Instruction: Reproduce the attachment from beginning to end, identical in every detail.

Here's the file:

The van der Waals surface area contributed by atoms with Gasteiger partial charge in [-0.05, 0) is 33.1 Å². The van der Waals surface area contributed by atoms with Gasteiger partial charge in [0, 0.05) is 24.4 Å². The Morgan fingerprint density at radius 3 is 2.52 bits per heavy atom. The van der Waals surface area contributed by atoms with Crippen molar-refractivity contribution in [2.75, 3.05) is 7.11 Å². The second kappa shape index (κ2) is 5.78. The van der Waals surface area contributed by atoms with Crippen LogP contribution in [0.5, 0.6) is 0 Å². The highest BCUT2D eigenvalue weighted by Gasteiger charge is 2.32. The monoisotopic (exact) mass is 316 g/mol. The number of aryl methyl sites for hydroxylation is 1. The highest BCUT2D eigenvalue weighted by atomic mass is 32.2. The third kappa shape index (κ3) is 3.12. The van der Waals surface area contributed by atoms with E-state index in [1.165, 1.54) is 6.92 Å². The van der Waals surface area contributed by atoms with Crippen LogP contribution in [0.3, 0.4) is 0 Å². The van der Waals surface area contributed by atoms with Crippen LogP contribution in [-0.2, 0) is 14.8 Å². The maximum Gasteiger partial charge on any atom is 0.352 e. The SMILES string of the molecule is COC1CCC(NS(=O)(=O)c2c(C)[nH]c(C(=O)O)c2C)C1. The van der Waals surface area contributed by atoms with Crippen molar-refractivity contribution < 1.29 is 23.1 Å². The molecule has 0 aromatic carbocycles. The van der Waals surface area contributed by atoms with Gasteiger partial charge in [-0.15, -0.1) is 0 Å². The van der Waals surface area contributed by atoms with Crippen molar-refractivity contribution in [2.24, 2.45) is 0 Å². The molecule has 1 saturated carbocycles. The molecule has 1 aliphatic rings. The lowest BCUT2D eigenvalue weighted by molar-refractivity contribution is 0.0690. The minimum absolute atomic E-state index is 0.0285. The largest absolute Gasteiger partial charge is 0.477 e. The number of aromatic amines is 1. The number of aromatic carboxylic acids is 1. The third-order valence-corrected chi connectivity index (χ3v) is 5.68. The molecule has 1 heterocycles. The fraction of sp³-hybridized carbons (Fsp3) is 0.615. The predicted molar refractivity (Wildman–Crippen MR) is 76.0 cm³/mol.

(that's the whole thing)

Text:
The van der Waals surface area contributed by atoms with Gasteiger partial charge in [-0.05, 0) is 33.1 Å². The van der Waals surface area contributed by atoms with Gasteiger partial charge in [0, 0.05) is 24.4 Å². The Morgan fingerprint density at radius 3 is 2.52 bits per heavy atom. The van der Waals surface area contributed by atoms with Crippen molar-refractivity contribution in [2.75, 3.05) is 7.11 Å². The second kappa shape index (κ2) is 5.78. The van der Waals surface area contributed by atoms with Crippen LogP contribution in [0.5, 0.6) is 0 Å². The highest BCUT2D eigenvalue weighted by Gasteiger charge is 2.32. The monoisotopic (exact) mass is 316 g/mol. The number of aryl methyl sites for hydroxylation is 1. The highest BCUT2D eigenvalue weighted by atomic mass is 32.2. The third kappa shape index (κ3) is 3.12. The van der Waals surface area contributed by atoms with E-state index in [1.165, 1.54) is 6.92 Å². The van der Waals surface area contributed by atoms with Crippen LogP contribution in [0.3, 0.4) is 0 Å². The van der Waals surface area contributed by atoms with Crippen LogP contribution in [-0.2, 0) is 14.8 Å². The maximum Gasteiger partial charge on any atom is 0.352 e. The SMILES string of the molecule is COC1CCC(NS(=O)(=O)c2c(C)[nH]c(C(=O)O)c2C)C1. The van der Waals surface area contributed by atoms with Crippen molar-refractivity contribution < 1.29 is 23.1 Å². The molecule has 0 aromatic carbocycles. The van der Waals surface area contributed by atoms with Gasteiger partial charge in [-0.15, -0.1) is 0 Å². The van der Waals surface area contributed by atoms with Crippen molar-refractivity contribution in [2.24, 2.45) is 0 Å². The molecule has 1 saturated carbocycles. The molecule has 1 aliphatic rings. The lowest BCUT2D eigenvalue weighted by molar-refractivity contribution is 0.0690. The minimum absolute atomic E-state index is 0.0285. The largest absolute Gasteiger partial charge is 0.477 e. The number of aromatic amines is 1. The number of aromatic carboxylic acids is 1. The third-order valence-corrected chi connectivity index (χ3v) is 5.68. The molecule has 1 heterocycles. The fraction of sp³-hybridized carbons (Fsp3) is 0.615. The predicted molar refractivity (Wildman–Crippen MR) is 76.0 cm³/mol.